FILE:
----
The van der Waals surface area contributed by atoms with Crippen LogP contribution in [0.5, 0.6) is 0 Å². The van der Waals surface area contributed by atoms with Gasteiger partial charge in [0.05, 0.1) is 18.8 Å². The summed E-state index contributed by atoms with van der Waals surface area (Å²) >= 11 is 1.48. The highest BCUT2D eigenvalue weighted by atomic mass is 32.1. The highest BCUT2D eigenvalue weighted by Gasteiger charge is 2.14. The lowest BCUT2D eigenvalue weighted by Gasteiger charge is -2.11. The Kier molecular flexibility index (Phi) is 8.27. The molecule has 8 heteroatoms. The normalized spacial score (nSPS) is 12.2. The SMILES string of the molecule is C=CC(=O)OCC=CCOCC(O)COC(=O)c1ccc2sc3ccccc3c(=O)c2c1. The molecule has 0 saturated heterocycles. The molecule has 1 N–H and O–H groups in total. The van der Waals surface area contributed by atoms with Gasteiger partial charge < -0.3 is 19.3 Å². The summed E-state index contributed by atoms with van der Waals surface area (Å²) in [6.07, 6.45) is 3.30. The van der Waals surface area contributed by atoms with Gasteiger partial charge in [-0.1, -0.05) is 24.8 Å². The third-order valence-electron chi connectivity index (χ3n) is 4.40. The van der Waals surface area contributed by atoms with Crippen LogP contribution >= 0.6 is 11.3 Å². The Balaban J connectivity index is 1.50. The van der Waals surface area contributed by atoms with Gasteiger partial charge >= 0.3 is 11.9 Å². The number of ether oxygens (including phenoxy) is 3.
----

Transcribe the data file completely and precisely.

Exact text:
The van der Waals surface area contributed by atoms with Crippen LogP contribution in [0.5, 0.6) is 0 Å². The van der Waals surface area contributed by atoms with Gasteiger partial charge in [0.05, 0.1) is 18.8 Å². The summed E-state index contributed by atoms with van der Waals surface area (Å²) >= 11 is 1.48. The highest BCUT2D eigenvalue weighted by atomic mass is 32.1. The highest BCUT2D eigenvalue weighted by Gasteiger charge is 2.14. The lowest BCUT2D eigenvalue weighted by Gasteiger charge is -2.11. The Kier molecular flexibility index (Phi) is 8.27. The molecule has 8 heteroatoms. The normalized spacial score (nSPS) is 12.2. The SMILES string of the molecule is C=CC(=O)OCC=CCOCC(O)COC(=O)c1ccc2sc3ccccc3c(=O)c2c1. The molecule has 0 saturated heterocycles. The molecule has 1 N–H and O–H groups in total. The van der Waals surface area contributed by atoms with Gasteiger partial charge < -0.3 is 19.3 Å². The summed E-state index contributed by atoms with van der Waals surface area (Å²) in [6.07, 6.45) is 3.30. The van der Waals surface area contributed by atoms with Gasteiger partial charge in [-0.1, -0.05) is 24.8 Å². The third-order valence-electron chi connectivity index (χ3n) is 4.40. The van der Waals surface area contributed by atoms with Crippen LogP contribution >= 0.6 is 11.3 Å². The Balaban J connectivity index is 1.50. The van der Waals surface area contributed by atoms with Gasteiger partial charge >= 0.3 is 11.9 Å². The number of ether oxygens (including phenoxy) is 3.